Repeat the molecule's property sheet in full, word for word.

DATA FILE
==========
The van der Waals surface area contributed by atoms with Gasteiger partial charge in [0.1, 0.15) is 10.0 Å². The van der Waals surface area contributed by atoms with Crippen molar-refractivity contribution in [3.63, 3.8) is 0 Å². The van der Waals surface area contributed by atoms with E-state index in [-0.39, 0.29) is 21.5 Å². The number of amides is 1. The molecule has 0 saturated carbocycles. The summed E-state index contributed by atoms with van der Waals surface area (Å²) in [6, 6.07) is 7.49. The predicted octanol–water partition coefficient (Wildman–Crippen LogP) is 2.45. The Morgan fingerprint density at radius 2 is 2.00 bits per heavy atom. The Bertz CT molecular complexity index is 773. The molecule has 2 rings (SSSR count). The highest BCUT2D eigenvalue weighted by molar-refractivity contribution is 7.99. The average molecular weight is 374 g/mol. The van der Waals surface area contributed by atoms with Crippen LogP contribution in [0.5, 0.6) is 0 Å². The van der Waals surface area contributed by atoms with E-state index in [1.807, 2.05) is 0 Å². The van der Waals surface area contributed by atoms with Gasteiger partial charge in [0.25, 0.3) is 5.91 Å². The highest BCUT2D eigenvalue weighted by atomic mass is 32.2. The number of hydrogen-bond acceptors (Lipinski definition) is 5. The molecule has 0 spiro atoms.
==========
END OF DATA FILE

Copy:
The van der Waals surface area contributed by atoms with Gasteiger partial charge in [0.1, 0.15) is 10.0 Å². The van der Waals surface area contributed by atoms with Crippen molar-refractivity contribution in [3.63, 3.8) is 0 Å². The van der Waals surface area contributed by atoms with E-state index in [-0.39, 0.29) is 21.5 Å². The number of amides is 1. The molecule has 0 saturated carbocycles. The summed E-state index contributed by atoms with van der Waals surface area (Å²) in [6, 6.07) is 7.49. The predicted octanol–water partition coefficient (Wildman–Crippen LogP) is 2.45. The Morgan fingerprint density at radius 2 is 2.00 bits per heavy atom. The Bertz CT molecular complexity index is 773. The molecule has 2 rings (SSSR count). The highest BCUT2D eigenvalue weighted by molar-refractivity contribution is 7.99. The average molecular weight is 374 g/mol. The van der Waals surface area contributed by atoms with Crippen LogP contribution in [0.5, 0.6) is 0 Å². The van der Waals surface area contributed by atoms with E-state index in [1.807, 2.05) is 0 Å². The van der Waals surface area contributed by atoms with Gasteiger partial charge in [0.25, 0.3) is 5.91 Å². The highest BCUT2D eigenvalue weighted by atomic mass is 32.2. The number of hydrogen-bond acceptors (Lipinski definition) is 5. The molecule has 0 spiro atoms.